1968 Part IV: After Chicago, The End Game

by Michael Liss

The broken-down jalopy that was Hubert Humphrey’s campaign wheezed its way out of Chicago and headed…anywhere but there. The Convention was an utter disaster. The only “bump” in the polls was a shove backwards, and Humphrey seemed to have nothing with which to shove back. He had no coherent message on the biggest issue of the day—Vietnam. He was working for an absolutely impossible boss, LBJ, who demanded complete loyalty and delighted in humiliating him. His campaign was broke…it literally didn’t have enough money to pay for orders of Humphrey buttons.

It didn’t end there. He was fighting the electoral realignment centrifuge that was ripping apart the New Deal Democratic coalition. The formerly Solid South was more than 20 years into its secession. The Party’s hold on the blue-collar family was being tested by the cultural appeal of George Wallace. Suburbanites were worried about the violence in big cities and wanted leadership to do something about it. In theory, they were moderates, supporters of the Civil Rights movement. In practice, many applied a NIMBY approach. The youth vote was inextricably connected to the anti-war vote; the war was inextricably connected to Johnson; and LBJ was inextricably connected to Humphrey. Read more »

1968 Part II: The Center Vaporizes

by Michael Liss

There was a sense everywhere, in 1968, that things were giving. That man had not merely lost control of his history, but might never regain it. —Garry Wills, Nixon Agonistes: The Crisis of the Self-Made Man

Robert F. Kennedy speaking to a crowd outside the Justice Department, 1963. U.S. News and World Report collection, Library of Congress.

Last month, I wrote about Eugene McCarthy’s Vietnam-based primary challenge to Lyndon Baines Johnson’s reelection campaign, the angst-ridden mid-March entry into the race by Robert F. Kennedy, and LBJ’s stunning withdrawal on March 31, 1968. I ended with April 4, when the “Dreamer,” Martin Luther King, was assassinated.

Some of the chaos that ensued is the subject of this piece. “Things were giving,” seemingly everywhere, and all at the same time. America’s ability to deflect the course of history as it accelerated toward the unknown was disappearing. The months that followed the King assassination were punctuated by more violence, more uncertainty, and the continued deterioration of social discourse.

None of this appeared out of thin air. Grassroots efforts on Vietnam and on civil rights had been intensifying for years, as had been the backlash to those movements. FDR’s New Deal coalition was fraying, most notably in the South, but also in the industrial Midwest. 1968 was also to be the last stand of the “Liberal” Republicans, people like Nelson Rockefeller, Charles Percy, and John Lindsay. We think about them and their ambitions with an amused raised eyebrow, but, at the time, they were men of reputation and influence.

There were so many crosscurrents, so many strange alliances, that it’s difficult to trace each causation, but if you want to pick up on an organizing thread other than Vietnam, look to George Wallace. History frames Wallace largely as the segregationist that he was (after losing his first run for office for being more moderate than his opponent, he vowed “never to be out-n…ed again”). It sometimes skips over how Wallace had a broader message, anchored by the emotional appeal of his racism, but also including perennial themes of law and order and economic and social grievances that resonated in people’s lives. Read more »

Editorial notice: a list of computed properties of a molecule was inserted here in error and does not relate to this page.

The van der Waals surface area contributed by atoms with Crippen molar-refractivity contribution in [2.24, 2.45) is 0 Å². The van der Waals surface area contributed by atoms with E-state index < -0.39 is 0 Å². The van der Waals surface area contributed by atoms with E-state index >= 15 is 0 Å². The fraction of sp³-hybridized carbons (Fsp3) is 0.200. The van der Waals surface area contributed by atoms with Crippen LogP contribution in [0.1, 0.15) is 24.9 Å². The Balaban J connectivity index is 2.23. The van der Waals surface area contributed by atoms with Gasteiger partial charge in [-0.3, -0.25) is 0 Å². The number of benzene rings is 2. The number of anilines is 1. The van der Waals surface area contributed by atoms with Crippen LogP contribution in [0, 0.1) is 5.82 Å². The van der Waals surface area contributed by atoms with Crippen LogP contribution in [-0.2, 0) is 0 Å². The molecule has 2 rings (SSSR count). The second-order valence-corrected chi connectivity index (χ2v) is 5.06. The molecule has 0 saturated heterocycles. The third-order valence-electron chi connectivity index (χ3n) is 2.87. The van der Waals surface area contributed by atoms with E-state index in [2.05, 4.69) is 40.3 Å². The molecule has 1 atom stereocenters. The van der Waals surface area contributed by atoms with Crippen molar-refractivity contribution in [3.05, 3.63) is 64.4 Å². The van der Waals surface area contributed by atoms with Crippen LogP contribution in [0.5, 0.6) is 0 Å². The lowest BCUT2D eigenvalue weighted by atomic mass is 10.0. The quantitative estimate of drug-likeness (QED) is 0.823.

The Counter Revolution

by Akim Reinhardt

FDRThe United States boasts a deeply conservative economic tradition. From its origins as a colonial, agricultural society, it quickly emerged as a slave holding republic built on the ethnic cleansing and occasional genocide of Indigenous peoples. After the Civil War (1861-65), it reshaped itself in the crucible of unfettered laissez-faire capitalism straight through to the Roaring ‘20s. A post-Depression Keynesian consensus led U.S. leaders to reign in the most conservative impulses during the mid-20th century, but the Reagan Revolution of the 1980s set the stage for the current neo-liberal moment.

Consequently, ever since the industrial revolution, the United States has typically trailed other developed nations in establishing a basic social welfare system. It has never fielded a competitive socialist or labor party. It was the last major nation to implement an old age pension. More recently, ObamaCare made it the last major nation to mandate that all of its citizens receive some sort of healthcare coverage, even if it's quite wanting in many cases.

Amid its overriding conservativism, the United States has had only three presidents with any real socialist tendencies: Franklin Delano Roosevelt (1933-45), Harry S. Truman (1945-53), and most recently Lyndon Baines Johnson, whose presidency (1963-69) ended before half of current Americans were born (median age 37.9).

The election of Donald Trump as president and, just as important, the impending Republican dominance of Congress, make certain that the United States will not correct its social welfare shortcomings anytime soon. Indeed, the nation may take significant steps backwards.

However, a quick review of America's stunted progressive history suggests that the opportunity for a progressive counter-revolution may be closer than it appears at this dark moment.

Read more »